This is the right question to ask. I waited quite some time before writing about a bizarre issue with Windows Vista. Initially I thought that it was a small bug to be quickly corrected by Microsoft: file copying, file deleting and file moving is apparently very slow in Vista. When we say slow, understand “10-50 times slower than in Windows XP”. Normally, this is a nearly impossible change between two versions of the same Operating System (XP and Vista) and such a bug should be corrected quite easily. But it seems that Microsoft is unable to explain what is happening (let alone correcting the issue).
This is so abnormal, that I start to kick the paranoid mode in. One of the explanations I heard is that if Microsoft is unable to go into details and does not bring a solution is because this is not a bug but a side-effect of an intended feature. The most probable thing coming to mind: Windows Vista includes an extension to the file system that allows to handle more directly Rights Management (DRM and similar). In order to do this, they have to pay a price in performance whenever we want to access to a file.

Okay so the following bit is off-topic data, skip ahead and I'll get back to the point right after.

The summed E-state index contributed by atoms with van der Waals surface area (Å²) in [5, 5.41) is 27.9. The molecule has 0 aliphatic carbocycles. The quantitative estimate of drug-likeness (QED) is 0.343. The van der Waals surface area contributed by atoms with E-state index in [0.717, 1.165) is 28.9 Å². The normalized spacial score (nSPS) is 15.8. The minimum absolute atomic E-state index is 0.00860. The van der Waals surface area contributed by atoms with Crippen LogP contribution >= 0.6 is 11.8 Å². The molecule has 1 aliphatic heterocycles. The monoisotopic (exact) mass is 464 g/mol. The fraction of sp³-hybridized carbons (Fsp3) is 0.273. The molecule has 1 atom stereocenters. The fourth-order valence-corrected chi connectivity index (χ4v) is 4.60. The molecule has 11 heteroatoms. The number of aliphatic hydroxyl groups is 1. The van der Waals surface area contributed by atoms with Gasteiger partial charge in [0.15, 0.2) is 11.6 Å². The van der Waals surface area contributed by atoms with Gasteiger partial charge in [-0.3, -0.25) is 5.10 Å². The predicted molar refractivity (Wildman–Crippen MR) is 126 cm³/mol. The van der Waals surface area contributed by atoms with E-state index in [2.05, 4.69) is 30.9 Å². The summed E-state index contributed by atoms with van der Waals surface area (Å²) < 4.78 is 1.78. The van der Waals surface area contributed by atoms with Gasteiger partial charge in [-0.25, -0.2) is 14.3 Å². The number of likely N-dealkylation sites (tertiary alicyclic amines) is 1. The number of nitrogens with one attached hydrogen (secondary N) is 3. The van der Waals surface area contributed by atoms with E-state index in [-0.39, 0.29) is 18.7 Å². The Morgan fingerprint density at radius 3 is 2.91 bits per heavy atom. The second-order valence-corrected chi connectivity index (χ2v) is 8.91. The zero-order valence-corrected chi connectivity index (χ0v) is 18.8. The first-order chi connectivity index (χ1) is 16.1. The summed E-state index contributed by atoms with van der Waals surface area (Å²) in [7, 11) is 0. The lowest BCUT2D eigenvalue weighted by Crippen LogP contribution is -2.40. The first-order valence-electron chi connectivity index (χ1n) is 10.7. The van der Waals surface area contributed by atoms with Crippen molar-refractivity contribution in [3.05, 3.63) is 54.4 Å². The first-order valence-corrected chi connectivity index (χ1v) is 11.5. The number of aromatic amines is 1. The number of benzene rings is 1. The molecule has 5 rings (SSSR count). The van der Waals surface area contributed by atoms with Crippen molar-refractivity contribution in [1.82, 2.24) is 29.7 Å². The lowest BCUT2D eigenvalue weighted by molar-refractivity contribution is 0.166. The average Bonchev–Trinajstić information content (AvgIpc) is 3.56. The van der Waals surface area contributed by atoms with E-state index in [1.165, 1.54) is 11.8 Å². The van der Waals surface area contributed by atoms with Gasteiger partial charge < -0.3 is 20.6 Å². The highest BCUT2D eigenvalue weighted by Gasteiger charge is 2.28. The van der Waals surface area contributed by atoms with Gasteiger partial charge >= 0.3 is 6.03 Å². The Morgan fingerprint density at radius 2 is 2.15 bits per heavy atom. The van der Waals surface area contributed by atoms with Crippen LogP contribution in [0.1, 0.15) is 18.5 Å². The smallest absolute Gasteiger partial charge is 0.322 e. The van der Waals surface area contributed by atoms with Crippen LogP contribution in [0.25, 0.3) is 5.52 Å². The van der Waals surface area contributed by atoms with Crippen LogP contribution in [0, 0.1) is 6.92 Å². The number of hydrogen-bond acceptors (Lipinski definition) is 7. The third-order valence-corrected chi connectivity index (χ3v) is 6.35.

So, is the long-copy/long-delete bug actually an intended feature of an Operating System hiding more and more anti-user devices? It is the more possible if you remember that before Vista launch Microsoft touted the feature allowing to add a peremption date to files (“file auto-destruct on 31st December next year”) or to limit access to only a limited set of users.
See also: The Register.